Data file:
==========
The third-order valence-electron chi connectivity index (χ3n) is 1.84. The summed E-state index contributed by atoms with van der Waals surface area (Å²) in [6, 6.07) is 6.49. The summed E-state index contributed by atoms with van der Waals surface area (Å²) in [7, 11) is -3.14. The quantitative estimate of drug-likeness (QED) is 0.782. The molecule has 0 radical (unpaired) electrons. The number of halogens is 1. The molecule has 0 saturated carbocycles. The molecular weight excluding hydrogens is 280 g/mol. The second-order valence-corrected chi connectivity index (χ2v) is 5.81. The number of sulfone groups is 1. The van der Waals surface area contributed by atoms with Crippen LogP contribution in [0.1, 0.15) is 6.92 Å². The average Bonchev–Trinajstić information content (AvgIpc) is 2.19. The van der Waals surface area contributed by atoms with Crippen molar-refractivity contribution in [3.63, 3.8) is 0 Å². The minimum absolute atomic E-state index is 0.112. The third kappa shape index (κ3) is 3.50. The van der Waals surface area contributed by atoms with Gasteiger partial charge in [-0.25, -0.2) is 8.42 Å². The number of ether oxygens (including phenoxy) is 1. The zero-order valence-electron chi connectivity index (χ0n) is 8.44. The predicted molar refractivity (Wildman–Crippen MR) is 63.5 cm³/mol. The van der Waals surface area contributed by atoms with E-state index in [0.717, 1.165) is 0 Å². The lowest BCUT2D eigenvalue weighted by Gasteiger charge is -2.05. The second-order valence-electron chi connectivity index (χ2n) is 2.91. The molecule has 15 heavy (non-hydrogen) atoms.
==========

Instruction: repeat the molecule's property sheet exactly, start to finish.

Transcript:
The third-order valence-electron chi connectivity index (χ3n) is 1.84. The summed E-state index contributed by atoms with van der Waals surface area (Å²) in [6, 6.07) is 6.49. The summed E-state index contributed by atoms with van der Waals surface area (Å²) in [7, 11) is -3.14. The quantitative estimate of drug-likeness (QED) is 0.782. The molecule has 0 radical (unpaired) electrons. The number of halogens is 1. The molecule has 0 saturated carbocycles. The molecular weight excluding hydrogens is 280 g/mol. The second-order valence-corrected chi connectivity index (χ2v) is 5.81. The number of sulfone groups is 1. The van der Waals surface area contributed by atoms with Crippen LogP contribution in [0.1, 0.15) is 6.92 Å². The average Bonchev–Trinajstić information content (AvgIpc) is 2.19. The van der Waals surface area contributed by atoms with Crippen molar-refractivity contribution in [3.63, 3.8) is 0 Å². The minimum absolute atomic E-state index is 0.112. The third kappa shape index (κ3) is 3.50. The van der Waals surface area contributed by atoms with Gasteiger partial charge in [-0.25, -0.2) is 8.42 Å². The number of ether oxygens (including phenoxy) is 1. The zero-order valence-electron chi connectivity index (χ0n) is 8.44. The predicted molar refractivity (Wildman–Crippen MR) is 63.5 cm³/mol. The van der Waals surface area contributed by atoms with E-state index in [0.717, 1.165) is 0 Å². The lowest BCUT2D eigenvalue weighted by Gasteiger charge is -2.05. The second-order valence-electron chi connectivity index (χ2n) is 2.91. The molecule has 15 heavy (non-hydrogen) atoms.